Diagnosing inflammatory diseases with synthetic peptides

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inflammatory disease

Common inflammatory disorders such as ulcerative colitis and Crohn’s disease can be diagnosed or monitored by measuring the protein calprotectin in stool samples, while serum levels of calprotectin could be used to monitor the inflammation status in rheumatoid arthritis.

Calprotectin concentrations in patient samples are typically determined using antibodies that bind and detect the protein, for example in lateral flow assays like the familiar home COVID-19 test kits.

But there is a problem with antibody-based calprotectin assays: the results can vary depending on the type of antibody and assay used. This happens because antibodies may bind to different sites on the protein, or might not have a uniform composition. The antibodies can also become inactivated over time due to unfolding or precipitation.

One possible solution is to use peptides instead of antibodies to detect and measure disease markers like calprotectin. Peptides are sequences of up to 50 amino acids that can bind to proteins with high affinity and selectivity but, unlike antibodies, they can be chemically produced with high purity and homogeneity. In addition, peptides are stable over time, are cheaper to produce than antibodies and with lower inter-batch variability, and they can be attached to a specific location on a surface, significantly simplifying diagnostic assay development because it allows for a more accurate and controlled way of detecting biomarkers.

Good peptide candidate found for tests

With this idea, Christian Gerhold, CTO of the diagnostics company BÜHLMANN, worked with the group of Christian Heinis at EPFL to develop human calprotectin ligands based on peptides. From a library of more than 500 billion different peptides, Cristina Diaz-Perlas, a post-doc in Heinis’ group, isolated several binders of calprotectin, and showed that the peptides are suited for calprotectin quantification in simplified lateral flow assays. The best peptide had a dissociation constant of 26 nM – a measure of how tightly it binds calprotectin – making it a good candidate for diagnostic tests.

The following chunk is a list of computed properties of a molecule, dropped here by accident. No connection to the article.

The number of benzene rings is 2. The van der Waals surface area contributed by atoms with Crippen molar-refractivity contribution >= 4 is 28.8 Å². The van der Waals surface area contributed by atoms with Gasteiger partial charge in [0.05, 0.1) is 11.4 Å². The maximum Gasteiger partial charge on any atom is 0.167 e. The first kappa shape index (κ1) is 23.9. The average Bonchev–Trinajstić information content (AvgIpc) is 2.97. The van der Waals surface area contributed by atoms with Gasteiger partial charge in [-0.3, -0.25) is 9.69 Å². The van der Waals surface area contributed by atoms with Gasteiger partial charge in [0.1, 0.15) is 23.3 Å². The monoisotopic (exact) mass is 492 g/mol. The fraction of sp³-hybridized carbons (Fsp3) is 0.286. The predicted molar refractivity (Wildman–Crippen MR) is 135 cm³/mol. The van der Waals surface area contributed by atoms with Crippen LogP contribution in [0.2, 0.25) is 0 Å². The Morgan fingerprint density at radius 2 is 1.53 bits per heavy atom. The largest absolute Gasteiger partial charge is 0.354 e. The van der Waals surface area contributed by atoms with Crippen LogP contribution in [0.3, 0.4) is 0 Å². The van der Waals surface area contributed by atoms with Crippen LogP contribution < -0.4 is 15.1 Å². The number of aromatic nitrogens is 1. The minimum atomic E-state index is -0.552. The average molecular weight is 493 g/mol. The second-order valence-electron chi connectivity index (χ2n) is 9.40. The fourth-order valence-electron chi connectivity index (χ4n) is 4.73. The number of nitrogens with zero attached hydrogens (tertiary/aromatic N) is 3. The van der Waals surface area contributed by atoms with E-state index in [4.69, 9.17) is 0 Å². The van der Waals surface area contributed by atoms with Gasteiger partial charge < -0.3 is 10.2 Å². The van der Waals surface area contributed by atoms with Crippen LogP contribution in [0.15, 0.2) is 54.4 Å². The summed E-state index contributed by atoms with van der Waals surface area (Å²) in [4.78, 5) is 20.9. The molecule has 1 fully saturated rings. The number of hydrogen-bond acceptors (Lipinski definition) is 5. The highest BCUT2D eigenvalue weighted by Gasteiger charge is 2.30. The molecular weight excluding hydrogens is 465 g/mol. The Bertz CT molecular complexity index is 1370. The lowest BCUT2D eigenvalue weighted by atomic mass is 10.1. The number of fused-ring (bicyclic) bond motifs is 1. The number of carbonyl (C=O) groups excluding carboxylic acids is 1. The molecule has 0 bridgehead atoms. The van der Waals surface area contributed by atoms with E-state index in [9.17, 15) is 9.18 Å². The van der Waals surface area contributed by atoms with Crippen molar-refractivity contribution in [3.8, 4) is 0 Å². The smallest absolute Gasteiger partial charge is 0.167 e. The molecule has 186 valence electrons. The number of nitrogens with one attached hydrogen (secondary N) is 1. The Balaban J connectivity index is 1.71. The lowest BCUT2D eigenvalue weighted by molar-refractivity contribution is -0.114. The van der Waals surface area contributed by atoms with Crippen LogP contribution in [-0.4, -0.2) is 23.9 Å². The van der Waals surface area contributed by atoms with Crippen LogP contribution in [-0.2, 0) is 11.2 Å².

First synthetic peptide that could be generated against the biomarker calprotectin

The peptide not only binds to a large surface region of calprotectin but also to a specific form of calprotectin that is the relevant species in patient samples. Benjamin Ricken at BÜHLMANN tested the peptide in lateral flow cassettes and found that it was suited for accurate detection and quantification of calprotectin. In a proof-of-concept study, this setup was used to quantify the concentration of calprotectin in serum obtained from patient blood samples.

The peptide developed is the first synthetic affinity reagent that could be generated against the biomarker calprotectin. 

“The EPFL and BÜHLMANN teams are currently performing more tests with the calprotectin-specific peptide to translate the assay into a product that can bring the diagnostic power of this increasingly important biomarker to a new level to help patients suffering from inflammatory diseases,” Heinis said.

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